the particular lisp or lisps for which the interface is prescribed.

Obviously, implementational portability is not covered in the spec; it
is never the duty of any spec to specify the unspecified :-)  But I
believe that it is a useful concept, and may deserve some attention.

I won't have time to expand on this much, but here are some thoughts:

 1. If every vendor prescribed the same semantics to otherwise nonconforming
code, then it becomes a de-facto standard.  Code written to this standard
can't be considered conformant, but is nonetheless usable.  The downside
is that if a new implementation enters the fray, it has a hard time living
up to the de-facto standards set by the other implementations.  A good example
of this is the PCL implementation, which was the basis for many (but not
all) CLOS implementations.  If a user started counting on functionality
provided by PCL extensions, then the code might be portable to all
PCL-based CLOS implementations, but not to non-PCL based versions.

 2. A widely used technique for establishing implementational portability
is the use of #+/#- to conditionalize.  The plus side is that since the
number of implementations is finite, any source can be made implementationally
portable by porting to all implementations, but the down side is that
new implementations will almost certainly not fit into the #+/#-
portability, without changing the source to add the new version.

 3. Within any one lisp implementation, but not necessarily on the same
architecture, implementational portability is somewhat practical, to the
extent that the vendor/implementor implements the same extensions to all
of their lisps.  To my knowledge, most CL vendors do a fairly good job of
providing implementational portability within their rang of architectures.

The major danger of relying on implementational portability is that
since it is not part of the CL spec, and in fact it may not even be
documented or spec'd explicitly by the implementor, it thus may change
later, breaking your program (and angering you).  Protection from this
requires a good relationship with the supplier of your lisp (or, if you
have source code, a willingness to get in a change it).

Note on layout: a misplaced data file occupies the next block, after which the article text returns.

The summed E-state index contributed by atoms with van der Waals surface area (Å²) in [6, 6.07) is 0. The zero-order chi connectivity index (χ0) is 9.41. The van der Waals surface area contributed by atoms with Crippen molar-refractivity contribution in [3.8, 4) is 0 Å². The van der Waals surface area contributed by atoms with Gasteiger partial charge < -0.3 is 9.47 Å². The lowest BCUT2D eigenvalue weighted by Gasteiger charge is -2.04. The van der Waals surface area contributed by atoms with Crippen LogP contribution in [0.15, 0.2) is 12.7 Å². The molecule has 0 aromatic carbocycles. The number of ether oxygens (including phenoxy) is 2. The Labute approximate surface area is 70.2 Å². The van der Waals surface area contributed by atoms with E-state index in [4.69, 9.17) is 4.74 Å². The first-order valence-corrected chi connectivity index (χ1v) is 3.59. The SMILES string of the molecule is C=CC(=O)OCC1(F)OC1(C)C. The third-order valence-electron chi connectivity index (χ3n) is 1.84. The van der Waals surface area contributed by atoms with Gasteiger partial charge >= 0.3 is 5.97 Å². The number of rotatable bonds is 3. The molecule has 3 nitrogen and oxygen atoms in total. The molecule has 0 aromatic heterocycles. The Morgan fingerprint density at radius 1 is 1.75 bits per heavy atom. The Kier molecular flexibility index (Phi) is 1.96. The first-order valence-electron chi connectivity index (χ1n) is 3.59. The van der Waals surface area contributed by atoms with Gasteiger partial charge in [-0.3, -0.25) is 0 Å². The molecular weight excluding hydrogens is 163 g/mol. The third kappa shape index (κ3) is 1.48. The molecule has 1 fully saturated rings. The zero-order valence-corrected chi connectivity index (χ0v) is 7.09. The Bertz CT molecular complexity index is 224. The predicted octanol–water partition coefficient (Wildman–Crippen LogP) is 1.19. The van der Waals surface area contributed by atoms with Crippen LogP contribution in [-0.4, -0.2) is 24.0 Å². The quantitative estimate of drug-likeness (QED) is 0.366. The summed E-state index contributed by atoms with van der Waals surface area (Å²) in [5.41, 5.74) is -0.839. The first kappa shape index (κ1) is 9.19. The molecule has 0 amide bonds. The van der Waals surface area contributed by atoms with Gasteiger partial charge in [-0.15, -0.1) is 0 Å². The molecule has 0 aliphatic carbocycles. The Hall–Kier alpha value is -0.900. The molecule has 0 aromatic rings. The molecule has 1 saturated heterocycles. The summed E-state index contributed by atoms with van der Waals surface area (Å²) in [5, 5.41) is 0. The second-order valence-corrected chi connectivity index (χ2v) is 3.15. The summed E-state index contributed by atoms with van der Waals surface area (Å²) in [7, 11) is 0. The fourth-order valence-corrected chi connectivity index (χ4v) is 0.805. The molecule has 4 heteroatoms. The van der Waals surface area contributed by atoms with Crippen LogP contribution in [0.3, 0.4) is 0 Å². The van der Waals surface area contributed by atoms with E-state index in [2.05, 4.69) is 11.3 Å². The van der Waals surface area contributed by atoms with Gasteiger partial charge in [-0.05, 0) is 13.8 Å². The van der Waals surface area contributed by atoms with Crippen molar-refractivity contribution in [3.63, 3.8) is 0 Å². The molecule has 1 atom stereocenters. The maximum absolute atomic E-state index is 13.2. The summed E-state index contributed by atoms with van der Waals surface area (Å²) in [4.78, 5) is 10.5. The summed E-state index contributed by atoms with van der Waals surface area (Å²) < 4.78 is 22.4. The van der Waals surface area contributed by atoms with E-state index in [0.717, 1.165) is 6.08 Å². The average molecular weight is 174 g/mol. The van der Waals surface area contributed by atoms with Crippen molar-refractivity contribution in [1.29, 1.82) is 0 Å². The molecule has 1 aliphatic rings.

--
Duane Rettig          Franz Inc.            http://www.franz.com/ (www)
1995 University Ave Suite 275  Berkeley, CA 94704



Mon, 04 Feb 2002 03:00:00 GMT  
 multiple-value binding let and let*

Quote:

> include strict conformance.  Specifically, the "is undefined" is not the
> same as "is an error", and means that the vendor/implementor of the lisp
> is free to assign defined semantics, either by default or in a public
> interface, as to what might happen.  Thus, as long as the user stays within
> the vendor's prescribed interface, the code is portable, at least within
> the particular lisp or lisps for which the interface is prescribed.

In my haste, I forgot to add a thought to this paragraph:

In other words, "is an error" means "don't do it", whereas "is undefined"
implies "ask your vendor or don't do it", and asking your vendor may either
yield extra functionality, or it may also yield "don't do it".

--
Duane Rettig          Franz Inc.            http://www.franz.com/ (www)
1995 University Ave Suite 275  Berkeley, CA 94704



Mon, 04 Feb 2002 03:00:00 GMT  
 
 [ 41 post ]  Go to page: [1] [2] [3]

 Relevant Pages 

1. let vs. multiple-value-bind

2. (let (flet (multiple-value-bind (etc.))))

3. Distinguish between the usage of Lambda and Let, Let*

4. Distinguish between the usage of Lambda and Let, Let*

5. let and let*

6. (let) and (let*)

7. On let, &aux, and let*

8. LET vs. LET*

9. named-let* ; distinct ids in binding forms

10. LET binding.

11. let bindings

12. Final SRFI 8: RECEIVE: Binding to multiple values